Results tagged ‘ Kevin Barr ’
So how excited is the Rays Republic heading into the Tampa Bay Rays first Tweet Up? I would say as excited as a walk-off homer, complete game shutout and hitting for the cycle. Who wouldn’t be excited about sitting just beyond the shoulder of Rays Bullpen legends Scott Cursi and Bobby Ramos.
We could have a possible dancing brown bear moment, or maybe even a Kyle Farnsworth sighting. Seriously, it has been a great thing that the Rays front office and their marketing department embrace the social media phenomenon and provide a chance for the Rays Republic to possible hi the Worldwide trending board with such an effort.
That is where I am predicting this event will fall in the ranks of the Tweet Nation. Even if we just hold that sacred spot for a minute, the work, hustle and bustle would be a complete success. So that is a goal within our reach, one we can touch or type, to provide a Rays moment Worldwide. I love the sound of that personally.
We know @RaysRepubilc, the Rays official word smiths of the social media universe, will be providing interesting incentive, prizes and possible inclusion of witty banter posted during the event. Did you know the creative brainiacs behind @RaysRepublic now have over 100,000 Twitter followers? Who knows, maybe we can even get a up close and personal moment with the @RaysRepublic crew, a picture would be perfect (hint, hint).
I have heard that each person buying a special Tweet Up ticket will not only enjoy the company of other 140- character Rays fans, but will have the chance to sit in the exclusive Papa John’s Bullpen Cafe nestled just beyond the Rightfield line a stone throw away from the Rays Bullpen. Heck, it is just a soda cup away from my own old roosting spot.
Being offered even before the event in Twitter contests by @RaysRepublic will be a chance to win tickets to the event, a chance to throw out that night’s Ceremonial First Pitch that, plus a unique chance to hand the Rays line-up card to the Umpires before the game. Of course the crafty minds within the Rays Promotions department are not done there.
Also on tap is a chance to be the personal (game day) assistant of Emmy award winning CNBC sports business reporter Darren Rovell (@darrenrovell) who like the @RaysRepublic crew sports more than 100,00 followers. Another special treat at this game will be hearing Rovell perform the National Anthem, plus have a chance to view his tweets as he moves about Tropicana Field.
The ticket package is still being finalized, but you can go to www.raysbaseball.com for updates and hopefully a official announcement and begin of ticket packages for this unique Rays Twitter experience. Who knows, you might have a chance to sit by the spirited and spunky @Lovebees, or maybe even meet the Rays twins @TBRaysTwins, or possibly get a glimpse of the lovely@Sportschix1.
Seriously now, the Rays are sporting a impressive Twitter collection of MLB player based accounts with the likes of @DAVIDprice14, @Evan3Longoria, @BJUpton2, @SamFuld5, @TheZobrists , @ShopHouse10 plus @Acobb53, @TheRuggianos, and @d_jennings15. The Rays even have a Bullpen presence with @ceez_27, @robdelaney55 and @CheckwitEck tweeting out of the Bullpen (not during games).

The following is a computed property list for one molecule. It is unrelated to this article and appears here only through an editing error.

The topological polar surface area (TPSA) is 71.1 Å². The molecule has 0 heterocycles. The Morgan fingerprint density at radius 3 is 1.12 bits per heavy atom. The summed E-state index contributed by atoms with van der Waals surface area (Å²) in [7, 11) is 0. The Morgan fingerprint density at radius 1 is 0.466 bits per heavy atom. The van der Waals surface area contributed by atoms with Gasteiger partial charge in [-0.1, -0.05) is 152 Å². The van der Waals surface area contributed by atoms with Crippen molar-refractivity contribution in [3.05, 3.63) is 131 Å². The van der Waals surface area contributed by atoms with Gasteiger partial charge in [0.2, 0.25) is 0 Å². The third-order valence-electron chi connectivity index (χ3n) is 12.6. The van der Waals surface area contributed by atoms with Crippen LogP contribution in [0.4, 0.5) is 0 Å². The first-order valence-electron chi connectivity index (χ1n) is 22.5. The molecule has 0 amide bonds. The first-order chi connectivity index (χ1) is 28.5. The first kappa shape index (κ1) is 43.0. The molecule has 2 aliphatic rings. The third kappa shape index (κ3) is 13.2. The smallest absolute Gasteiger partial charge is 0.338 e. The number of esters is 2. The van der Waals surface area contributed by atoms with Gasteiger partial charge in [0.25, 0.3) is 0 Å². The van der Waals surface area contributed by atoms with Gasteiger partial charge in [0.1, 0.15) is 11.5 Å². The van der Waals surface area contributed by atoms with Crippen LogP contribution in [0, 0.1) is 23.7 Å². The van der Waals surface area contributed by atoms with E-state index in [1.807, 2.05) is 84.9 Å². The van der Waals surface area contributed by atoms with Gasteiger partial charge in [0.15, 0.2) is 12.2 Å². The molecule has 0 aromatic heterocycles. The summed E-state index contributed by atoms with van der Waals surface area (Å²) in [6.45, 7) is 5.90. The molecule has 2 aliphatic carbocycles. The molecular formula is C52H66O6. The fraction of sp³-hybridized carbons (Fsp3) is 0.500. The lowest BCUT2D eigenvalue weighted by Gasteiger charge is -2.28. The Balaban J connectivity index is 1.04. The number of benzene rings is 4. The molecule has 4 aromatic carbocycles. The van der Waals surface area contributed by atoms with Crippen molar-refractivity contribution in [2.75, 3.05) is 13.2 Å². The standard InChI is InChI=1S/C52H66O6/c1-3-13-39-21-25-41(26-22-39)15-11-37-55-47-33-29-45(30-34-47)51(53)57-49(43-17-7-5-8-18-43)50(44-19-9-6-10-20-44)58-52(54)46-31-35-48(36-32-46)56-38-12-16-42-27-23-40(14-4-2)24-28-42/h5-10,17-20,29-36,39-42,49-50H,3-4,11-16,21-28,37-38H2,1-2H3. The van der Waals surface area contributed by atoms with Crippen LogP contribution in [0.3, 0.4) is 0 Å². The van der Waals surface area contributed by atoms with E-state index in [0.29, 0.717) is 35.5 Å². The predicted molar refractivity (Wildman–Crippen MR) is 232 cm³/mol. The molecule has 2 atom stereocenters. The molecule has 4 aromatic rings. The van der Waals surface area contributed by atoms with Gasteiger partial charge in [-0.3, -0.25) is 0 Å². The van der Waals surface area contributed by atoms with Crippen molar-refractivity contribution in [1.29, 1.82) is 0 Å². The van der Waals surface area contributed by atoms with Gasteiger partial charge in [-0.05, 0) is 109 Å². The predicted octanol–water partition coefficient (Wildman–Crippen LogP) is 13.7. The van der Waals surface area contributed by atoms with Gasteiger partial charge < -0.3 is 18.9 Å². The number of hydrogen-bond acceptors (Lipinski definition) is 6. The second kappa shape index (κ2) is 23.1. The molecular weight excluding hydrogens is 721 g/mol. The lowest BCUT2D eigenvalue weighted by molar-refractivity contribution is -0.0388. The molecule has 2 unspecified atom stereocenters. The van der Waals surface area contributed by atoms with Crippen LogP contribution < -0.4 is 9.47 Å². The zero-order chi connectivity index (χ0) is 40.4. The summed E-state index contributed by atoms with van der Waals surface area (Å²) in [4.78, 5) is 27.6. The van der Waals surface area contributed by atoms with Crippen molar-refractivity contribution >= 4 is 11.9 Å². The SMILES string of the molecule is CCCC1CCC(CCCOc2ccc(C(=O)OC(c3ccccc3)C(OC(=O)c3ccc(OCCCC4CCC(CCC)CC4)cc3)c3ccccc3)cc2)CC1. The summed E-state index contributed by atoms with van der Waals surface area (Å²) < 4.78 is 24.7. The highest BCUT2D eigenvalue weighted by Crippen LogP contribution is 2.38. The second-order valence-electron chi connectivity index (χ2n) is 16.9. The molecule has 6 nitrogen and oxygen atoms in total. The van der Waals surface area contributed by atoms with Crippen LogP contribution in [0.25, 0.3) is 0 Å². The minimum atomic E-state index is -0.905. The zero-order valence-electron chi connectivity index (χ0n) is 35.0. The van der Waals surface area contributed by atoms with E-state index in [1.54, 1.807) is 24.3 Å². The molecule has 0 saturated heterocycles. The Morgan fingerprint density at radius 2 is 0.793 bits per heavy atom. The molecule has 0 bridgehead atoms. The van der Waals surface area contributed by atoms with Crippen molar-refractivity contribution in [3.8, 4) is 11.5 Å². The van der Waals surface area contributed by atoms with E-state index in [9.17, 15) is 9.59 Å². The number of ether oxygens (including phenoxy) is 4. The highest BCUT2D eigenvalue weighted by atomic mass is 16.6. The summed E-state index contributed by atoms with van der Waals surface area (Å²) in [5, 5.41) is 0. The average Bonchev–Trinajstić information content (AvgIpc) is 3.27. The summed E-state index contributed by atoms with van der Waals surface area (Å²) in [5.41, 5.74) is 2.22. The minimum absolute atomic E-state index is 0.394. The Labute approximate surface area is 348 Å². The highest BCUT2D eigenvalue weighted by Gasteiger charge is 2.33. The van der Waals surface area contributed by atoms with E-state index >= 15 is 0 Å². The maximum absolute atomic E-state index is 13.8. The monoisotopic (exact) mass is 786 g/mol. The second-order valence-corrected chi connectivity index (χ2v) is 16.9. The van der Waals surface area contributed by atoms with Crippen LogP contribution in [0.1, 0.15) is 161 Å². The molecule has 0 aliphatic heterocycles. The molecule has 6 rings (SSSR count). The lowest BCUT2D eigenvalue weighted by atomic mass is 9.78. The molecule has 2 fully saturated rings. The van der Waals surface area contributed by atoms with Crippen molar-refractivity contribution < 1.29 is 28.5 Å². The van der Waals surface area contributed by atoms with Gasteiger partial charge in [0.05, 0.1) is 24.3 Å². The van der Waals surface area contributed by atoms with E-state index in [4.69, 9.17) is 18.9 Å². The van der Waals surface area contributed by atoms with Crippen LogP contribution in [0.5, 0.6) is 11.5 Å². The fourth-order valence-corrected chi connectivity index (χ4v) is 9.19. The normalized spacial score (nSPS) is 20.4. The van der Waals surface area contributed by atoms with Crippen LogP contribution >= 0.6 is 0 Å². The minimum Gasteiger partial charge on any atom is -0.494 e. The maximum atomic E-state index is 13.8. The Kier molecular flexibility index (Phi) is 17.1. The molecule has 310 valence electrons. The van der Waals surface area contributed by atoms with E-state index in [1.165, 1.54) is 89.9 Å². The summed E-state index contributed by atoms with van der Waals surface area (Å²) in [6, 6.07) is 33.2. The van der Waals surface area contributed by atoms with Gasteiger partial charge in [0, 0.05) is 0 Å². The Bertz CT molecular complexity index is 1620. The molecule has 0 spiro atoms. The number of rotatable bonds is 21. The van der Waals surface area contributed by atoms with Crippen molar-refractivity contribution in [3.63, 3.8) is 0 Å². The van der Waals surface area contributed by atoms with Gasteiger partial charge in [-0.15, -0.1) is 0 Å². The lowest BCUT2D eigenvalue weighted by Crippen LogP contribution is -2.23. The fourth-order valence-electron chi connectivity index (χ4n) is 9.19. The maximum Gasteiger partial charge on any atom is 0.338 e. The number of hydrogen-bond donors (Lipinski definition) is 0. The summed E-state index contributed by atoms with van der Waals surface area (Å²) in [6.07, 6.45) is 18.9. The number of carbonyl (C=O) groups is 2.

Even the medical staff is Twitter bound. Rays Strength and Conditioning guru Kevin Barr has a Twitter home, @TheBBRcom. You can even follow Rays In-Game host Rusty at @RustyKath if you need post game banter. Rays Manager Joe Maddon can also be found making sporadic quips, and witty banter from @RaysJoeMaddon. Last, but never least, Rays post and pre-game savant Rich Herrera can be found @richatthetrop.
Going to be a wild and exciting night where the Rays Republic far and wide can contribute and expand the Rays Way all over the World. And added bonus is tweeters who use the hashtag #RaysTweetUp will get a chance to have their tweet posted on the Rays jumbotron during the contest. How’s that for expanded media! Also heard a few whispers that each ticket holder might have future bragging rights with a special edition T-shirt just for holders of a Rays Tweet Up ticket.
Purchase your Rays 2011 TweetUp tickets at this link (Special code word is TWEET) which will also entitle you to a personalized Rays TweetUp T-shirt, some light food and beverages while you relax and tweet from the Pappa John’s Bullpen Cafe, plus a special invite to a post-game Q and A session with Guest Darrell Rovell on the Social Media ( If he survives the scavenger hunt).
I already know you can count me in for the event, plus will have the laptop primed and ready to go before the game, and ( hopefully) well after the final pitch. Personally I am hoping to get some time with the fellow Rays Twitter Nation and talk, chat and maybe even watch the Rays take on the Toronto Blue Jays who also sport their own legion of MLB Twitter foes.
Hope to see you there (I will be sitting by Bobby and Scott)…..or just tweet me @TheRaysRenegade. I will come see you…I promise.
Got to admit, that was the way to throw an Major League Baseball Opening Day gig last night. From Tampa Bay Rays players coming out and meeting us at the Rotunda Gate 1 location at 4 pm, to the explosions on and off the field, if this doesn’t get Rays fan excited…then this region is in for a heartache. But what better way to get a community pumped up for the first journey into the Trop. of the Evil empire than to have a Walk-off 2-run double produced by one of your marque players.